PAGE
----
About George Raveling

 

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Historical Biography of George H. Raveling

 

Early Years Washington, DC is the birthplace of George Raveling. While best known as a basketball standout in his early teens, young George also participated in football, baseball and, even won a couple Golden Gloves awards as a fledgling pugilist. However, he wisely eschewed a career as a boxer to accept a hoops scholarship to Villanova where he led the Wildcats in rebounding from 1958-60 (he once pulled down 29 in a game). The early Raveling years are not that different from many Americans (other than a stint as a professional basketball player in the old Eastern Basketball League). The remarkable journey on which he embarked throughout the next six decades (and counting) is what sets this interesting and complex man apart from others in the universe.

 

Life after basketball (and before basketball) Upon graduating from Villanova with a BS degree in Economics, Raveling began a career as a marketing analyst for the Sun Oil Company. Note: It was at this time period in his life that he had the opportunity to serve as extra security for the late Dr. Martin Luther King, Jr – on the day Dr. King gave, arguably, the greatest speech of all-time, the “I Have a Dream Speech.” That day was memorable for all Americans, but none more than Raveling. An explanation will follow later in this biography.

 

As a college basketball assistant In 1964 Raveling returned to basketball as an assistant coach at his alma mater and immediately earned the reputation as a master recruiter. One of his recruits was Howard Porter, a scoring and rebounding phenomenon (he is still the all-time rebound leader in ‘Nova history) who would lead the ‘Cats to a Final Four berth. George’s work ethic – and results – caught the eye of newly hired Maryland coach, Lefty Driesell who made George his first hire. At Maryland, Raveling continued his recruiting successes, landing, among many others future Rhodes scholar and NBA player Tom McMillan and fellow pro, and now color commentator, Len Elmore. Coach Rav also displayed his coaching ability by leading the 1970-71 Terrapin freshman squad (led by McMillan and Elmore) to an undefeated season and a #1 national ranking – just ahead of a UCLA group led by Bill Walton.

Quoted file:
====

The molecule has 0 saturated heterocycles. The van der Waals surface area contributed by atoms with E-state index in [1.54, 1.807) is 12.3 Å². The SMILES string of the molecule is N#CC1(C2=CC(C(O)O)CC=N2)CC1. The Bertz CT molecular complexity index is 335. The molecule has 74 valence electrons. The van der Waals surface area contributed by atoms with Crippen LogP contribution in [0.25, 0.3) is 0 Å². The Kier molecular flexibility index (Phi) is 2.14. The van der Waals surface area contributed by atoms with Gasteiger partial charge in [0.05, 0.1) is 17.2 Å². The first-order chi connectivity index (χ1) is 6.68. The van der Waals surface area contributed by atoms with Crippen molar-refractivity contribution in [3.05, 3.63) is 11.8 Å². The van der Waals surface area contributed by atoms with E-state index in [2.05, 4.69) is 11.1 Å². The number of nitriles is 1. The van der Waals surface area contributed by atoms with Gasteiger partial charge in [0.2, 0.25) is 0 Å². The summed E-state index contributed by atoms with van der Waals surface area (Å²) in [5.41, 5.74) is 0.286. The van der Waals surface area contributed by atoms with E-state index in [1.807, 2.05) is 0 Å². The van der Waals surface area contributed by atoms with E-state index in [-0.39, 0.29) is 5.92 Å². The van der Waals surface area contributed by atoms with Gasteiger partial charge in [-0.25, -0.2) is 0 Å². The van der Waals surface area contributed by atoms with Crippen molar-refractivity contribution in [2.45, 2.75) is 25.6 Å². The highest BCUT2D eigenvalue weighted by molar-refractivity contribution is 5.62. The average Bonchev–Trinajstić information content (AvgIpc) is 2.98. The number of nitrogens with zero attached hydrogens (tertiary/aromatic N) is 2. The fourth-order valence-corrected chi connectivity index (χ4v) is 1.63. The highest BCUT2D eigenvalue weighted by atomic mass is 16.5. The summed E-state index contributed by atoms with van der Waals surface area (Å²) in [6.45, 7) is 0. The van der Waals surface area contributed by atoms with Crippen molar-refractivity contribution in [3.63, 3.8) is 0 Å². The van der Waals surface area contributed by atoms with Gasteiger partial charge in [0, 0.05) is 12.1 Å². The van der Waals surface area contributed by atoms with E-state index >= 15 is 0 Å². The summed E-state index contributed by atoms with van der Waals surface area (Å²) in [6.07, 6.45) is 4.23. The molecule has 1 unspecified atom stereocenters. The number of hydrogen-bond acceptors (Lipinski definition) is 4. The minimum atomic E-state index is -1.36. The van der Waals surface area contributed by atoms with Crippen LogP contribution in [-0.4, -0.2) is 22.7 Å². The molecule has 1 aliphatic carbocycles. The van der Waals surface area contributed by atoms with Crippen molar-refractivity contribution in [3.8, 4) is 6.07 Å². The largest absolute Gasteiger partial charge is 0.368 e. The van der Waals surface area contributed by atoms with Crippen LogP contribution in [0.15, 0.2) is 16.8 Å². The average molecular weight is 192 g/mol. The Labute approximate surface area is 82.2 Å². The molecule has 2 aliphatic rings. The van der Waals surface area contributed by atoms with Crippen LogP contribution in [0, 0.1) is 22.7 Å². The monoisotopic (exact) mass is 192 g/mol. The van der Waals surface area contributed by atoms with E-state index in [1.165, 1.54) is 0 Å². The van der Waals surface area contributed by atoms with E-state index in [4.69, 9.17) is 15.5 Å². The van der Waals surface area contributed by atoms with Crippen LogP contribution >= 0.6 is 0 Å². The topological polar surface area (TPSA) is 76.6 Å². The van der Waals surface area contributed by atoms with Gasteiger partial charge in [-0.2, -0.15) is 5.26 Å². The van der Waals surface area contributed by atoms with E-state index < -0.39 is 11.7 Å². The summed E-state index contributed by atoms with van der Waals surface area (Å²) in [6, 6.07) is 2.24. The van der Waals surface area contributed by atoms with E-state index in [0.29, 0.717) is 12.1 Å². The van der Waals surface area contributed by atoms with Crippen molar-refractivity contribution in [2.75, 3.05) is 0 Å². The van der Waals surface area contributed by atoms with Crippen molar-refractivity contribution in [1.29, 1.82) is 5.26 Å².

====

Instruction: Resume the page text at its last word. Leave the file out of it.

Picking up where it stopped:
The Washington State Years 1972 saw Raveling move into the head coaching ranks to one of the most unlikely places – Pullman, Washington. The Cougars were at the bottom of the (then) Pac-8 and the job proved as difficult as many of his friends had told him. Through sheer effort by George and his staff, he eventually fielded winning teams, two of whom went to the NCAA tournament, WSU’s first foray into the field since 1941 when the Cougars were runners-up. His overall record at WSU was 167-136 and six of his players made NBA rosters with many others playing professional overseas.

 

In addition to his coaching duties, he founded Cougar Cage Camp, a weekly, overnight-only basketball experience for kindergarten through high school aged boys and girls. The camp, the most successful of its kind in the nation, attracted 600 youngsters from all 50 states as well as numerous foreign countries per week for each of five weeks. Raveling also was the author of a popular weekly syndicated column, summarizing the goings-on in and around the basketball world throughout the country. George served as father figure to many of his players and a mentor to all of them.

 

The Iowa Years George took the job at the University of Iowa in 1983 and proceeded to make his mark in Big 10 country. On the door to his office it said not “Coach” but “Educator.” Back-to-back 20 win seasons during his tenure there showed the Hawkeyes were learning their lessons well. Raveling’s innovative mind didn’t stop at the door. He and his staff wore black and gold sweat suits to games and Rav even joined the layup line prior to a Hawkeyes contest. George was always open to ideas and he knew how to spot opportunities. When he’d go to “I” Club meetings, he always made he sure he drove with famed wrestling coach Dan Gable who gave him a tip he followed for the rest of his coaching career. “Always include one kid on your team for leadership. Few teams win national championships without great leadership.” Raveling was bestowed the honor by fellow Big 10 head coach Bob Knight to serve as an assistant coach for the 1984 Olympic team. Raveling’s record at Iowa was 54-38. It’s been said his greatest contribution to Hawkeye basketball was in the abundance of talent he left his successor, Tom Davis, who proceeded to post a 30-5 record in his first season in Iowa City.